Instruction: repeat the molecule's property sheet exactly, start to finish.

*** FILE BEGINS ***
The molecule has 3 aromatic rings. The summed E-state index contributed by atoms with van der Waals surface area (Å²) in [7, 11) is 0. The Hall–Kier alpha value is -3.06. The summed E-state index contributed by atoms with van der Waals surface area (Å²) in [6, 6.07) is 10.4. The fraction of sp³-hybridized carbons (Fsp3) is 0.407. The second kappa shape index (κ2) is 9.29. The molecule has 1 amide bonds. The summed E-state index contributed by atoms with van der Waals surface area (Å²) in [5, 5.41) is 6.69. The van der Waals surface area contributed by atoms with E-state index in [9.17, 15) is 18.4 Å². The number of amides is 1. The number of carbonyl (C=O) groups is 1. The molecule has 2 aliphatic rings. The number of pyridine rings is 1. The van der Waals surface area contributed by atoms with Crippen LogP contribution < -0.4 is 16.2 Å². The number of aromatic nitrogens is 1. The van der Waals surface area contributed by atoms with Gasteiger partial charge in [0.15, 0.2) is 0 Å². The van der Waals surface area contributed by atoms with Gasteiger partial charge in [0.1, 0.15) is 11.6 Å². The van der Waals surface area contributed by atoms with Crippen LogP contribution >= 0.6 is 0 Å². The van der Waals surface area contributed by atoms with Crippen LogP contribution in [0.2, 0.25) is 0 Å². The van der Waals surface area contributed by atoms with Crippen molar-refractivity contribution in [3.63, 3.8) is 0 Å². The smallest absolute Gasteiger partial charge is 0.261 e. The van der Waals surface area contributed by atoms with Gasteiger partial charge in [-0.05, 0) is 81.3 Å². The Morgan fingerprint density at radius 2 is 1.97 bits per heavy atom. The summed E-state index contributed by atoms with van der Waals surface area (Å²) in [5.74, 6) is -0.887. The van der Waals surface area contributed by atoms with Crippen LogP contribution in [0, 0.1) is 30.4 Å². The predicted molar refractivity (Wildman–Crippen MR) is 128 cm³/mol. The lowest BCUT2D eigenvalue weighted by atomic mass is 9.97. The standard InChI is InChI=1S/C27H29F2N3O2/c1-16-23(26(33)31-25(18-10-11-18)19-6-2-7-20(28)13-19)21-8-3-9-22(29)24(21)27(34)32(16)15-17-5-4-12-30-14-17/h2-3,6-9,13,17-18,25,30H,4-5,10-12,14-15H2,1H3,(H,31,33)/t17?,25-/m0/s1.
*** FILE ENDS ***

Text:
The molecule has 3 aromatic rings. The summed E-state index contributed by atoms with van der Waals surface area (Å²) in [7, 11) is 0. The Hall–Kier alpha value is -3.06. The summed E-state index contributed by atoms with van der Waals surface area (Å²) in [6, 6.07) is 10.4. The fraction of sp³-hybridized carbons (Fsp3) is 0.407. The second kappa shape index (κ2) is 9.29. The molecule has 1 amide bonds. The summed E-state index contributed by atoms with van der Waals surface area (Å²) in [5, 5.41) is 6.69. The van der Waals surface area contributed by atoms with E-state index in [9.17, 15) is 18.4 Å². The number of amides is 1. The number of carbonyl (C=O) groups is 1. The molecule has 2 aliphatic rings. The number of pyridine rings is 1. The van der Waals surface area contributed by atoms with Crippen LogP contribution < -0.4 is 16.2 Å². The number of aromatic nitrogens is 1. The van der Waals surface area contributed by atoms with Gasteiger partial charge in [0.15, 0.2) is 0 Å². The van der Waals surface area contributed by atoms with Gasteiger partial charge in [0.1, 0.15) is 11.6 Å². The van der Waals surface area contributed by atoms with Crippen LogP contribution >= 0.6 is 0 Å². The van der Waals surface area contributed by atoms with Crippen LogP contribution in [0.2, 0.25) is 0 Å². The van der Waals surface area contributed by atoms with Crippen molar-refractivity contribution in [3.63, 3.8) is 0 Å². The smallest absolute Gasteiger partial charge is 0.261 e. The van der Waals surface area contributed by atoms with Gasteiger partial charge in [-0.05, 0) is 81.3 Å². The Morgan fingerprint density at radius 2 is 1.97 bits per heavy atom. The summed E-state index contributed by atoms with van der Waals surface area (Å²) in [5.74, 6) is -0.887. The van der Waals surface area contributed by atoms with Crippen LogP contribution in [0, 0.1) is 30.4 Å². The predicted molar refractivity (Wildman–Crippen MR) is 128 cm³/mol. The lowest BCUT2D eigenvalue weighted by atomic mass is 9.97. The standard InChI is InChI=1S/C27H29F2N3O2/c1-16-23(26(33)31-25(18-10-11-18)19-6-2-7-20(28)13-19)21-8-3-9-22(29)24(21)27(34)32(16)15-17-5-4-12-30-14-17/h2-3,6-9,13,17-18,25,30H,4-5,10-12,14-15H2,1H3,(H,31,33)/t17?,25-/m0/s1.